It's time to get a second opinion. Though it is possible to have MS and have negative brain/spine MRIs early in the disease, your symptoms could be caused by a number of other medical conditions.
Blepharospasm syndrome, from what I've read, only affects the face/eyelids. It doesn't account for your other problems. And yes, they could all be related.
If you want to pursue more MS testing, you might try to find an MS specialist. Or at least see another neurologist.
At any rate, your doc should be investigating further to determine the cause of your symptoms, and working with you to find symptom meds that work and that you can tolerate.
We MSers take gabapentin and Lyrica for neuropathic pain. I have rib pain sometimes, too, and heat can relieve it. A heating pad relieves my leg and neck pain as well.
When I first presented with MS symptoms, I had to see six specialists before i found one who took me seriously. I was misdiagnosed and blown off as having panic attacks. So, you must be assertive and push your doc for answers and symptom relief. If s/he isn't willing, find another doc.
Hope this helps, and I hope you'll find some answers and relief very soon.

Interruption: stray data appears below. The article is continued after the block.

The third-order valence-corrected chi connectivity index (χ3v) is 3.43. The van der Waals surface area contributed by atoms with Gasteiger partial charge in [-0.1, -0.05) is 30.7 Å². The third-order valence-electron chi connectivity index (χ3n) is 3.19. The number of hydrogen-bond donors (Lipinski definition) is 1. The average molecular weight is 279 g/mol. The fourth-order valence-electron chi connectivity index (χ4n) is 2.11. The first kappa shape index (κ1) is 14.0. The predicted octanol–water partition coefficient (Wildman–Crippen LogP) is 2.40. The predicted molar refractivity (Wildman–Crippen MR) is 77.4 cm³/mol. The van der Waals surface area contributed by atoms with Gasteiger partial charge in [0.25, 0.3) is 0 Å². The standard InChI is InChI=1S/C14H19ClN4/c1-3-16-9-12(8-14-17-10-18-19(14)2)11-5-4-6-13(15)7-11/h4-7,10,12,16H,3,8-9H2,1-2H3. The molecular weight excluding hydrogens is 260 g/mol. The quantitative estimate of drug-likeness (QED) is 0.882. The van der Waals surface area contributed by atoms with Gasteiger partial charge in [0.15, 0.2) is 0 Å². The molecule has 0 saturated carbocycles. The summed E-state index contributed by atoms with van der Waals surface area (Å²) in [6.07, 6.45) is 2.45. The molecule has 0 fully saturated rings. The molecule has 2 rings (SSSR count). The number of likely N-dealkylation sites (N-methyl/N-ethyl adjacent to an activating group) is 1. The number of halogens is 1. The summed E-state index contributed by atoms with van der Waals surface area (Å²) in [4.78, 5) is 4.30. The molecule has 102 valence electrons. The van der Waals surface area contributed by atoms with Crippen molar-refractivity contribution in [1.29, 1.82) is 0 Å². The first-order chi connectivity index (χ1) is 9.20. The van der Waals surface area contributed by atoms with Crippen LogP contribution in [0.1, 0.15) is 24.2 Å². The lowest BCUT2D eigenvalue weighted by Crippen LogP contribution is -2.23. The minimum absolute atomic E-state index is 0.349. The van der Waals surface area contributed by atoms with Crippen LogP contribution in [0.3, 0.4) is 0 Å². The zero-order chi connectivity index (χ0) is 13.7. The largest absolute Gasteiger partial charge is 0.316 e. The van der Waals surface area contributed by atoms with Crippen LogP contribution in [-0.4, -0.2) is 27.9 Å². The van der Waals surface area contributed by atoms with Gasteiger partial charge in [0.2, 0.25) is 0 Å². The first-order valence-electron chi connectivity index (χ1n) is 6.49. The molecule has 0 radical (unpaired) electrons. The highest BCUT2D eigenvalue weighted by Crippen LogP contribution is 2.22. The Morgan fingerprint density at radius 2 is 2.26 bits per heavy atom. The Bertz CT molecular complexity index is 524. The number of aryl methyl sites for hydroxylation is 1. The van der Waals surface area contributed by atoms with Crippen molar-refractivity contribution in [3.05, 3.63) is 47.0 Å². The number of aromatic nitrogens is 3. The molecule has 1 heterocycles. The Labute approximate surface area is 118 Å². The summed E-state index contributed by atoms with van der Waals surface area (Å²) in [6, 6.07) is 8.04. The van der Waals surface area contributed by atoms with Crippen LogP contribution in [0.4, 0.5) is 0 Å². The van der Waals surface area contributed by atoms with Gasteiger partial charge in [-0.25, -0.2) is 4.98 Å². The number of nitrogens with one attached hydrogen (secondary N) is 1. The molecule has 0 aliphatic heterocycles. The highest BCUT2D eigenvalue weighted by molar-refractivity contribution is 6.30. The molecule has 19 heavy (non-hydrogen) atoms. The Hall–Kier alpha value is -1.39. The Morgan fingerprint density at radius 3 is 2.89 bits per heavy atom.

You are right to seek out another doctor, someone should be investigating this further and trying treatments that would make you more comfortable.
You didn't mention how long you've had the vertigo or whether you've tried any meds for it. There are drugs such as meclizine and others that might help.
As far as the cause, lots of medical conditions can cause vertigo and tingling besides MS. Try to keep an open mind and not diagnose yourself. Not to scare you, but my mother developed vertigo and nausea in January, they thought BPPV too, the doc treated her with meclizine, but she was diagnosed with terminal lung cancer a month later, it had metastasized to her brain. I'm not saying you have something that serious, simply that it can be caused by any number of things.
To answer your question about MS being possible even with a negative MRI, yes, it's possible. If you want to explore that avenue further with a neurologist, it certainly wouldn't be a waste of time to rule out neuro possibilities.
I hope you'll find relief soon and get the mystery solved.
What you describe is very familiar. I tend to feel heat in the face, too, and need to sleep with a fan blowing at my head. The rest of my body feels varying degrees of cold and hot.
Multiple Sclerosis does interfere with the systems that regulate our body temp. But other things can cause it, too, a thyroid imbalance being one. Perimenopause and menopause can cause these symptoms, too. But if you've had doctors run tests for these things and they found nothing off, then you can probably chalk it up to MS nerve damage.
Not much to be done about it. But it can change over time, if that's any consolation. Hope this helps.
Sounds as though your doc is on top of it and doing all the right things. Gabapentin is used for a wide variety of nerve discomfort, that and Lyrica are the go to drugs for all those strange sensations we feel. I hope you remain stable on your new disease-modifying therapy. Please do keep us updated on how that's going for you.